Get ready for a total zombie takeover. Earlier this week, AMC Networks CEO Josh Sapan teased an expansion of The Walking Dead universe, which would extend through the next 10 years — if not longer. Now, a new report has shed some light on what those plans would entail, including a feature film, more shows and spinoffs, and a version of the hit series set in a different country.

The premise of The Walking Dead is such that it could theoretically go on, well, forever: A group of people struggle to survive and figure out what it means to live in a world ravaged by undead flesh-eaters. It’s a story that can be adapted to just about any medium (and pretty much has), and could easily be tailored to any number of settings. According to a new report in Bloomberg, AMC is aiming to continue expanding The Walking Dead franchise, which began life as a hit graphic novel series before becoming a hit TV show — and a spinoff.

The network’s plans to keep the franchise running for the next decade or more are detailed below:

The company, which owns the popular zombie-apocalypse series, plans to produce multiple movies and new TV shows based on the graphic novels that spawned the series, according to people familiar with the plans. AMC has talked to several large media companies about partnering on the projects, which collectively could cost several hundred million dollars.

Walking Dead producer Scott Gimple was promoted to chief content officer of both the series and its spinoff, Fear the Walking Dead, back in January. Per the report, Gimple “is overseeing development of different narrative possibilities,” including “setting at least one series in another country.”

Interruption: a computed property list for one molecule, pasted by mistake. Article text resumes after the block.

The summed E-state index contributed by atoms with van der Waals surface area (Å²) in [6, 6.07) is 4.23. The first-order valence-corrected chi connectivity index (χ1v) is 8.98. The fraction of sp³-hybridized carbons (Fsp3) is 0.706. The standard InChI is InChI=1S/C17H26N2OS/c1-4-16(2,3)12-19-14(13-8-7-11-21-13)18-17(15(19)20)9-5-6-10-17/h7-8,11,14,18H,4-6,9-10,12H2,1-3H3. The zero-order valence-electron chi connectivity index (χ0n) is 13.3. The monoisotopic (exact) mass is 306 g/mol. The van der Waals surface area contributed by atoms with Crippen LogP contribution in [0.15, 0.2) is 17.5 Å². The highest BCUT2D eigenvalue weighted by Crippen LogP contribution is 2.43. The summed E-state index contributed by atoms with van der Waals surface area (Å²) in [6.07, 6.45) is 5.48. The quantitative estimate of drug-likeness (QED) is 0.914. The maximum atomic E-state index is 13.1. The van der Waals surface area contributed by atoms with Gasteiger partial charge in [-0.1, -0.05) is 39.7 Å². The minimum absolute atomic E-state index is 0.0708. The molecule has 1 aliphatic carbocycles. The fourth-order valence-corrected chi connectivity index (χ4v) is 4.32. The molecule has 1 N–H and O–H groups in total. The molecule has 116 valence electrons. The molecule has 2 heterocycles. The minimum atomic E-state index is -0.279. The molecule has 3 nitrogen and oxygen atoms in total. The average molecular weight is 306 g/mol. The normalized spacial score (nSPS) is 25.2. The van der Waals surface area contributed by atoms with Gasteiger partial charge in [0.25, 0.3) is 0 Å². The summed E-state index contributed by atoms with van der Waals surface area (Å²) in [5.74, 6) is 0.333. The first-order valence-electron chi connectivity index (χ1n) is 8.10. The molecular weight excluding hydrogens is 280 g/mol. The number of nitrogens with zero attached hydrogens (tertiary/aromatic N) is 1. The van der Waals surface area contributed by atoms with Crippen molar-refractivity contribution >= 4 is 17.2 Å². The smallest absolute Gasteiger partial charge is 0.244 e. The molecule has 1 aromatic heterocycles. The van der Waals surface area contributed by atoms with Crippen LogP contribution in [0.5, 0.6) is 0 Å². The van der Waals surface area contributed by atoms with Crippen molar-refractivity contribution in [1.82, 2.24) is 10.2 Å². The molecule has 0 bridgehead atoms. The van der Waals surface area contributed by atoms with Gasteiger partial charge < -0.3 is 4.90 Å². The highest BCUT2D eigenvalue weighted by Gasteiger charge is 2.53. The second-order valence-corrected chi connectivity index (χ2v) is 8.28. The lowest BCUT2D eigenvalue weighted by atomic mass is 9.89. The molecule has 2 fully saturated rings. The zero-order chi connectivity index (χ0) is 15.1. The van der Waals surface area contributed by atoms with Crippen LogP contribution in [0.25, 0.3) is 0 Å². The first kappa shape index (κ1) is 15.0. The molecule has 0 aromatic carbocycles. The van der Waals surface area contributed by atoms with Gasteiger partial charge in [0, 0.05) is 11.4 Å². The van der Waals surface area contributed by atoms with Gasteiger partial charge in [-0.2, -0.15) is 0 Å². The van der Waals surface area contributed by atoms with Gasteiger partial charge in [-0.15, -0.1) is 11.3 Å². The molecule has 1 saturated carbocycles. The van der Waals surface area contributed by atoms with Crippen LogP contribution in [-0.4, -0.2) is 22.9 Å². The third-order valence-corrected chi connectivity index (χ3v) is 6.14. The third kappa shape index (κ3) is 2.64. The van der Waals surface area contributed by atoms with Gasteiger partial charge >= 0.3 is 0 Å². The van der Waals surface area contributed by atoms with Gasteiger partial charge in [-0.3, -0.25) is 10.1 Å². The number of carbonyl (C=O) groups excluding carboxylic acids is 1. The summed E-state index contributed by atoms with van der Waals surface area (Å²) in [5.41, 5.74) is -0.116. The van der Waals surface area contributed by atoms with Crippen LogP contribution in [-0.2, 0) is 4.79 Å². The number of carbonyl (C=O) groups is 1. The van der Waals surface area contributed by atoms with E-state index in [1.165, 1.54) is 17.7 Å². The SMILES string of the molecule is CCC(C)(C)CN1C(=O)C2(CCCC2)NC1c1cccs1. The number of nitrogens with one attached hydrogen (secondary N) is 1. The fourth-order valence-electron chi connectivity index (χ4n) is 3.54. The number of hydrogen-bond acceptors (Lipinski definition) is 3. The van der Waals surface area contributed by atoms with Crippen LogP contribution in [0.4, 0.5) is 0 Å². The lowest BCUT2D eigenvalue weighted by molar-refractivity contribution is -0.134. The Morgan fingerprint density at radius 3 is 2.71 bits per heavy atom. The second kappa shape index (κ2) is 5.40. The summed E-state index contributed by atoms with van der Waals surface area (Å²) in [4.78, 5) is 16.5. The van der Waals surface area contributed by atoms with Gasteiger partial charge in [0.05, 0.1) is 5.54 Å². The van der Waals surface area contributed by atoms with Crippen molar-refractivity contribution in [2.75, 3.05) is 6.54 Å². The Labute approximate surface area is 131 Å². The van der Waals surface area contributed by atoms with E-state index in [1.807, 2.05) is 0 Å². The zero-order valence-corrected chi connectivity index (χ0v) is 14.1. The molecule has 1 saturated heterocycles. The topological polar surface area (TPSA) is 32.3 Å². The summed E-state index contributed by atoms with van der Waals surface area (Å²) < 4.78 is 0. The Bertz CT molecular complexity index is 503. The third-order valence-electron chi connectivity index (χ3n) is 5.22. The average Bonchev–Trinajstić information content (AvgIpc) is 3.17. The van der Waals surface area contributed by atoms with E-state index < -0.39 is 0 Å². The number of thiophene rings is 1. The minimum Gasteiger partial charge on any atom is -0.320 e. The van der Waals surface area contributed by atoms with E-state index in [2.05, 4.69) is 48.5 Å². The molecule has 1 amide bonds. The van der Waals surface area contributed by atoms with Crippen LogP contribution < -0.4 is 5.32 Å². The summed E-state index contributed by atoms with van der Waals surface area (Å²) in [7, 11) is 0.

None of this is particularly surprising: The Walking Dead continues to be a massive hit for AMC, and even with two of its leads — Andrew Lincoln and Lauren Cohan — leaving the series in its upcoming ninth season, interest remains high. That‘s thanks in no small part to a great ensemble cast anchored by Norman Reedus, Melissa McBride and Danai Gurira — all of whom have, like Lincoln and Cohan, been with the series since its first season.

Perhaps the only surprising thing about this latest development is that it took AMC this long to get around to expanding the franchise universe. The very thing that makes The Walking Dead such an interesting premise, however, also tends to be the series’ greatest weakness: It can get a bit redundant watching these people go from one community to another, only to inevitably encounter someone with sinister ideas about survival. But Lincoln and Cohan’s exit — like Steven Yeun before them — promises to shake things up a bit.

Meanwhile, Fear The Walking Dead has similarly proven that no one — not even a series regular like Kim Dickens — is safe from the zombie apocalypse.

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